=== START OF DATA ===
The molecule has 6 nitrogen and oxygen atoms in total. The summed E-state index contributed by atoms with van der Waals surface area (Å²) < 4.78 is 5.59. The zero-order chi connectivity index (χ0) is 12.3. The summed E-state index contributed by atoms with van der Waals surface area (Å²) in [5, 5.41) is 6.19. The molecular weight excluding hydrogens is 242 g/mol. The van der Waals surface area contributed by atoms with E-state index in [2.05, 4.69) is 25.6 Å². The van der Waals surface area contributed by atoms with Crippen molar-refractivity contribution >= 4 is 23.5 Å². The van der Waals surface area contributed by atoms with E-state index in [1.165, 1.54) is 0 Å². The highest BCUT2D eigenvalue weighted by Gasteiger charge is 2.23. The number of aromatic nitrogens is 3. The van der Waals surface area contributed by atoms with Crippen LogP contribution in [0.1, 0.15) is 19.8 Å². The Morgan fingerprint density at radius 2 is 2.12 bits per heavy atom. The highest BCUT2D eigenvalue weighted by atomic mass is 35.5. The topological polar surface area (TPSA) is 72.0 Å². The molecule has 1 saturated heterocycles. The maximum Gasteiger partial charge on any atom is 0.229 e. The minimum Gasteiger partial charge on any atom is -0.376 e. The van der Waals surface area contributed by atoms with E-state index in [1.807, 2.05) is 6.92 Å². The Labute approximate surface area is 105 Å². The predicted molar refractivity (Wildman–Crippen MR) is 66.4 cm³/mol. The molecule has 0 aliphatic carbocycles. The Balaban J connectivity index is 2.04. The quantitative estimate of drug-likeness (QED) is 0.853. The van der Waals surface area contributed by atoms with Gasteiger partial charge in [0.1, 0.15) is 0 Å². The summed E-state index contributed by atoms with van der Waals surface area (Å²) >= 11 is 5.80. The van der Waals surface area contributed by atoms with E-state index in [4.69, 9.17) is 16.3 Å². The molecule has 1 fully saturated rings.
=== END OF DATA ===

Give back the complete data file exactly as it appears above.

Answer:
The molecule has 6 nitrogen and oxygen atoms in total. The summed E-state index contributed by atoms with van der Waals surface area (Å²) < 4.78 is 5.59. The zero-order chi connectivity index (χ0) is 12.3. The summed E-state index contributed by atoms with van der Waals surface area (Å²) in [5, 5.41) is 6.19. The molecular weight excluding hydrogens is 242 g/mol. The van der Waals surface area contributed by atoms with E-state index in [2.05, 4.69) is 25.6 Å². The van der Waals surface area contributed by atoms with Crippen molar-refractivity contribution >= 4 is 23.5 Å². The van der Waals surface area contributed by atoms with E-state index in [1.165, 1.54) is 0 Å². The highest BCUT2D eigenvalue weighted by Gasteiger charge is 2.23. The number of aromatic nitrogens is 3. The van der Waals surface area contributed by atoms with Crippen LogP contribution in [0.1, 0.15) is 19.8 Å². The Morgan fingerprint density at radius 2 is 2.12 bits per heavy atom. The highest BCUT2D eigenvalue weighted by atomic mass is 35.5. The topological polar surface area (TPSA) is 72.0 Å². The molecule has 1 saturated heterocycles. The maximum Gasteiger partial charge on any atom is 0.229 e. The minimum Gasteiger partial charge on any atom is -0.376 e. The van der Waals surface area contributed by atoms with E-state index in [1.807, 2.05) is 6.92 Å². The Labute approximate surface area is 105 Å². The predicted molar refractivity (Wildman–Crippen MR) is 66.4 cm³/mol. The molecule has 0 aliphatic carbocycles. The Balaban J connectivity index is 2.04. The quantitative estimate of drug-likeness (QED) is 0.853. The van der Waals surface area contributed by atoms with Gasteiger partial charge in [0.1, 0.15) is 0 Å². The summed E-state index contributed by atoms with van der Waals surface area (Å²) >= 11 is 5.80. The van der Waals surface area contributed by atoms with E-state index in [4.69, 9.17) is 16.3 Å². The molecule has 1 fully saturated rings.